ECHL | Jordan Subban victim of a seemingly racist gesture


After a racist incident against Quebecer Bokondji Imama in the American Hockey League on January 12, it is Jordan Subban’s turn to be the victim of an alleged racist gesture because of the color of his skin.

Posted at 12:20 p.m.
Updated at 7:45 p.m.

The incident took place Saturday, during a game between the South Carolina Stingrays and the Jacksonville Icemen, in the ECHL. After an altercation in the corner of the rink, Icemen defenseman Jacob Panetta taunted the younger Subban brothers by mimicking what looks like a monkey.

Obviously, it was enough for Subban to attack Panetta, even if the officials tried to hold them back, and the hockey world ignited. ECHL announced on Sunday that Panetta was suspended indefinitely pending an investigation. In the AHL, Krystof Hrabik inherited a 30-game suspension for his actions.

In the evening on Sunday, Panetta denied having committed a racist gesture in a video posted on Twitter.

“I said to Jordan, ‘You only play tough when the refs are around,’ and posed a bodybuilder in his direction. I had done this gesture several other times during matchups on the ice. There are videos to prove it. What I did was not motivated by the color of Jordan’s skin and it was not a racist gesture. I never thought it would be perceived I tried to tell Jordan before I retreated to the locker room.”

“I was confused when I was told how this gesture had been perceived. I insist to say that no racist insults or noise were emitted. I see that some thought it was a racist gesture, and I understand that this gesture caused anger in Jordan, his family, and a multitude of others. »

“I want to tell everyone, especially Jordan, that it had nothing to do with the color of his skin, and I sincerely apologize for any anger and pain my actions may have caused him, his family. , and to all who were injured. »

“However, I recognize the impact of my actions and I want to better understand them in the future. Those who know me know that this gesture was not related to the color of the skin, it is not who I am and it is not how I was brought up. At the same time, I have to learn from this incident. Racism has no place in society in general and in hockey. I believed it before, still believe it. I will cooperate with the ECHL investigation and I will try to join Jordan and the Subban family in expressing my regrets. »

The Subbans react

On Saturday, the Icemen’s social media team posted a tweet mentioning “an intense brawl which ended in penalties for each side”.

After the meeting, Jordan Subban was quick to share the tweet in question, stating that the team had forgotten to mention the actions alleged against Panetta.

“It’s more that Panetta was too cowardly to fight with me, and as soon as my back was turned, he took the opportunity to imitate a monkey, looking at me, and I settled his account by hitting him punches in the face. Afterwards, he complained like the coward he is. I corrected the situation. »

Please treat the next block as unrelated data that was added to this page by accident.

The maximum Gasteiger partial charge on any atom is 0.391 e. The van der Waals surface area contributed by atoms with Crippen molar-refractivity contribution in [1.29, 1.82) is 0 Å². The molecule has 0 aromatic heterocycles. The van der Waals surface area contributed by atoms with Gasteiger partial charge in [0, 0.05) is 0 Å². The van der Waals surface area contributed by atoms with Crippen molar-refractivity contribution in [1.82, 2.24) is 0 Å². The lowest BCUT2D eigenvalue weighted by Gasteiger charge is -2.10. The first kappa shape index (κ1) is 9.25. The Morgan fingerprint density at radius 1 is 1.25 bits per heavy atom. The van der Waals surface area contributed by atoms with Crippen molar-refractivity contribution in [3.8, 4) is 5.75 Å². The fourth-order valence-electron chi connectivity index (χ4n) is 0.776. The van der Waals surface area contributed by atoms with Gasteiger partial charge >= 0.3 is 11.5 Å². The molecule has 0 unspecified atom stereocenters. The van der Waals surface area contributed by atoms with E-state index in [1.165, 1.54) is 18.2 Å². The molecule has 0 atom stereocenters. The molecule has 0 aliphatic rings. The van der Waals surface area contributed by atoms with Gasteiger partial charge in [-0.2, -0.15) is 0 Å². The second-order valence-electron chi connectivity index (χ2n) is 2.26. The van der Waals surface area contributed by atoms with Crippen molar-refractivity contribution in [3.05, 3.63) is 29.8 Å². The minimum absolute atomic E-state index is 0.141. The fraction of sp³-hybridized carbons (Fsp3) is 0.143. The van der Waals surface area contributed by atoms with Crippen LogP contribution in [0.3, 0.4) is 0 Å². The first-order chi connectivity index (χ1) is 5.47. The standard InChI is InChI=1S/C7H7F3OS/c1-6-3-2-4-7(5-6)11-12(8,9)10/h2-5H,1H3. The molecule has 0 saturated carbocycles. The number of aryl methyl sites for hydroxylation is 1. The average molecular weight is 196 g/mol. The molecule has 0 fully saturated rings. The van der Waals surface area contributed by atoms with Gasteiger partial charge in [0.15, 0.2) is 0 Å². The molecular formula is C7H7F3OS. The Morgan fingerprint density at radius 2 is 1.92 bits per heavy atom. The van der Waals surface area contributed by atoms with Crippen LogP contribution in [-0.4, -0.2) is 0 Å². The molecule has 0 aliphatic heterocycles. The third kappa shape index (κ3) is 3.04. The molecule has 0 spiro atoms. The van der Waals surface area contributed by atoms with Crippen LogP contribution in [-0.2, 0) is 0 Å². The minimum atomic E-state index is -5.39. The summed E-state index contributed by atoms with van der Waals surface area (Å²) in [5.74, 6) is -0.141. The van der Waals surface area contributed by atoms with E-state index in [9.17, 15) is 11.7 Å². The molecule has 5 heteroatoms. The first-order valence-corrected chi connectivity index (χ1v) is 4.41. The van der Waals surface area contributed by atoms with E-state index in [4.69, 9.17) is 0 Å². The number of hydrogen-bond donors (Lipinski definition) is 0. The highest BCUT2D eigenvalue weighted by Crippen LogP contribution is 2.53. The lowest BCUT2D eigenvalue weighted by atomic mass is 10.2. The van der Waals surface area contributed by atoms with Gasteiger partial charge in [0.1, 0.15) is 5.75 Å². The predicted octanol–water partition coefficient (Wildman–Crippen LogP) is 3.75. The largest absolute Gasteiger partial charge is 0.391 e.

Later, a roughly 90-second video surfaced on social media and Jordan’s brother P.K. shared it across all of his platforms.

“People don’t call ECHL the jungle because my brother and the other black players are monkeys. Hey, Jacob Panetta, you shouldn’t have deleted your Twitter and Instagram accounts so quickly, surely you’ll be able to play again soon… Now it’s not just the hockey world that knows your true colors… your hometown of Belleville, your family and your friends now know that you are a scoundrel, ”wrote the former Canadian player.

The National Hockey League also issued a short press release on Sunday afternoon: “Gestures of a racist nature, in hockey or outside, are odious. The NHL will continue to provide resources to educate and inform all who need them in order to make our sport more welcoming and safer for our players and fans. »

Panetta’s team, the Jacksonville Icemen, confirmed that they would cooperate with the league. The team president, Andy Kaufmann, indicated that these actions, if proven, violated the values ​​of the team and the organization and that the player would be immediately released. He also apologized to anyone who felt offended by what happened Saturday night.

Rob Concannon, president of the Stingrays, has indicated that his organization remains firmly loyal to his player.

“The South Carolina Stingrays are disgusted and appalled by the incident last night [samedi] involving Jordan Subban, Concannon said in a statement. Our organization supports our friend and teammate, Jordan, and all other players who continue to face racism and discrimination. »

“This behavior is unacceptable and must stop. »

Several teams reacted to these incidents during the day, including the Montreal Canadiens.

“Canadians condemn any behavior targeting a player, coach, official or fan based on their race, religion, gender or sexual orientation. As we prepare to mark Black History Month, we reiterate that racism has no place in hockey and in our society. We remain committed to making hockey a sport that is lived and played in an inclusive, safe and welcoming environment for all, free from all forms of racism and discrimination. »



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